The Supreme Court of Pakistan has been coming down heavily on ad-hocism. Headline grabbing remarks against the government for making ad-hoc appointments to the higher echelons of the civil bureaucracy are the daily norm. Contractual employees are being berated and humiliated in open court. The Chief of the National Bank of Pakistan who had turned it into a record profit making institution was forced to quit by the Supreme Court because he had retired and was appointed on a contract. Yet when it came to itself the Supreme Court, on the suggestion of the Chief Justice Iftikhar Chaudhry, adopted a unanimous resolution calling for the ad-hoc appointment of 2 of its own judges including Justice Ramday who was already on a one year extension after retirement. If this is not a glaring example of double standards we will have to redefine the phrase. Even more surprising was the fact that Justice Ramday was himself a part of the meeting at which his own further extension was sought. Ms. Asma Jahangir, the outspoken President of the Supreme Court Bar Association, came out lashing at this. She said that the lawyers 'were counting days', to the retirement of Justice Ramday as his behaviour towards lawyers was harsh and haughty. If I recall correctly a former well known Attorney General of India Mr. M.C. Setalvad, who also became President of the Indian Supreme Court Bar Association, in his autobiography has said that he set up a practice not to hold the customary full court reference that is held on the retirement of judges for those judges who, while on the bench,did not have a proper attitude towards the lawyers. I think it is time we adopted that same practice and start with Justice Ramday. The Express Tribune newspaper had carried the story of the Supreme Court's resolution and I had made the following comments;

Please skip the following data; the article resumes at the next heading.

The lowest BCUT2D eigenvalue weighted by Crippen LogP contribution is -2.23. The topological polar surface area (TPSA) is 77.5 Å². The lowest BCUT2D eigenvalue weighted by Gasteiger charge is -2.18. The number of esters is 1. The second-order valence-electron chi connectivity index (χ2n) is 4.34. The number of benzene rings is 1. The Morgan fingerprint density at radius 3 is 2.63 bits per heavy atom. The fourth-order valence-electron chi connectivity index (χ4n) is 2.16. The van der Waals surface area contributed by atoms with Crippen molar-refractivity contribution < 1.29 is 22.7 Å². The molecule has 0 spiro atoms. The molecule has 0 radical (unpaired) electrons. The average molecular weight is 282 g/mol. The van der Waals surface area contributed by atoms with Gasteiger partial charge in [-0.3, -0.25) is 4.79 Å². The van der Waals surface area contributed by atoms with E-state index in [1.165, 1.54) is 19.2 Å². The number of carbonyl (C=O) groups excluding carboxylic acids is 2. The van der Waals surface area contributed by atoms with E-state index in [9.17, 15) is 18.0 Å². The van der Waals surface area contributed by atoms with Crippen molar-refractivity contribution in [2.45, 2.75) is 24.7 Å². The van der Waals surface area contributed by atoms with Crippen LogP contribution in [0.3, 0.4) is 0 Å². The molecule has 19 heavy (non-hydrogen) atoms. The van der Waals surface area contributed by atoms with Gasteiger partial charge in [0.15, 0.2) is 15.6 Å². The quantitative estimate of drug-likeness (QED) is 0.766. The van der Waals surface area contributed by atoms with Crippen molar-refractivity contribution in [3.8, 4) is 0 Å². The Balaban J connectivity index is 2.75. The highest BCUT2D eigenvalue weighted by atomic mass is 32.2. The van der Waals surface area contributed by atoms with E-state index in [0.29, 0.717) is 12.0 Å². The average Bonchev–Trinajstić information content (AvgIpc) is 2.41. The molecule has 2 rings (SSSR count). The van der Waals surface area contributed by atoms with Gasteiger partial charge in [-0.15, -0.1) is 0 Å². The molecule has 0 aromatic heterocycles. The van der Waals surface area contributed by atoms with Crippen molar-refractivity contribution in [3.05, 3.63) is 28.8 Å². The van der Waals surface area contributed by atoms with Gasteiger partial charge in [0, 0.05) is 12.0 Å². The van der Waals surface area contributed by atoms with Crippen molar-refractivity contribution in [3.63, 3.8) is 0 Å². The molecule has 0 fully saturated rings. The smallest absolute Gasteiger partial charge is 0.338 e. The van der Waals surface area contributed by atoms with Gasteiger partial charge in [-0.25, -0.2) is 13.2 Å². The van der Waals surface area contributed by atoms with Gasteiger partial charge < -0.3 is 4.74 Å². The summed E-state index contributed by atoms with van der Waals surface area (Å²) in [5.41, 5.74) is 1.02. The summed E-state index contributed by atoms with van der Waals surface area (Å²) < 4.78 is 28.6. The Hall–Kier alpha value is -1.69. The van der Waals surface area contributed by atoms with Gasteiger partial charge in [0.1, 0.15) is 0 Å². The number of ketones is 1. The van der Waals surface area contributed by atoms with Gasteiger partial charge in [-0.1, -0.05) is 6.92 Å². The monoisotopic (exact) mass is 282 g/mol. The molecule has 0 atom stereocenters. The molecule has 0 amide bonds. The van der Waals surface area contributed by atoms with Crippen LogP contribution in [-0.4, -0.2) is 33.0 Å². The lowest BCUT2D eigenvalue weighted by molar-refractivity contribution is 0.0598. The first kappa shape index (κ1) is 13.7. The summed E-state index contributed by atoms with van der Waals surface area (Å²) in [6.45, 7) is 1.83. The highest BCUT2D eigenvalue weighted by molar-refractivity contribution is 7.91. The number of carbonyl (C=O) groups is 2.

"Is this not the judicial dictatorship that Ms. Asma Jahangir had spoken about? And is this not the Justice Ramday who had said during Musharraf's days that he would resign only if he was restored? Is this the same Supreme Court that chides the government day in and day out on ad-hoc appointments? Shameless is the only word that comes to mind. The PCO tainted but now Snow White dry-cleaned Most Honourable Chief Justice must feel threatened, insecure and shaky if Mr. Justice Ramday is not with him on the bench, it seems. But it must be remembered that history will hold all the judges present in the meeting seeking these ad-hoc appointments equally culpable for they have aided and in this case abetted the MOST HONOURABLE PCO CHIEF JUSTICE in his designs. Whether Justice Ramday is a gem, honest, fearless, just and experienced is not the issue. These same virtues abide in several individuals who have gracefully served their allotted time and made place for others. The issue here is about principles; for it is adherence to principles that make an institution. The Supreme Court of Pakistan is not a personal fiefdom - it belongs to the people of Pakistan. It is not there to serve and settle personal vendettas; it is there to do justice to all manner of people. It is not supposed to seek publicity in the media; it is supposed to go about its work quietly and speak only through its judgments. The Supreme Court of Pakistan has not yet shaken off its image as an institution which has always pandered to the wishes of dictators on the one hand or like Judas Iscariot sold it's principles for the proverbial 13 pieces of silver. Examples abound; why is the Chief Minister of the largest province ruling by virtue of a stay order? Why is the case not coming up for hearing? Is it only to let him serve his term and let the matter become infructous? Why and under what principle of law were time barred appeals entertained and convictions turned into acquittals? Why were the rules of the Supreme Court itself violated and a review petition heard by a benign bench rather than the bench which passed the original order even though the original judges were all available? Why is it that one Prime Minister is restored in a single attempt and drives back in his silver Mercedes under a debatable judgment while another is hanged under a glaringly unjust order? Instead of trying to repair its image we now have this ad-hoc business. Lawyers were 'counting the days' to Justice Ramday's retirement and there we have the MOST HONOURABLE PCO CHIEF JUSTICE proposing ad-hoc appointments! Is this glaring instance of double standards not visible. But as is said;'There are some who have ears but hear not; have eyes but see not. Oh LORD! Give to man the seeing eye!"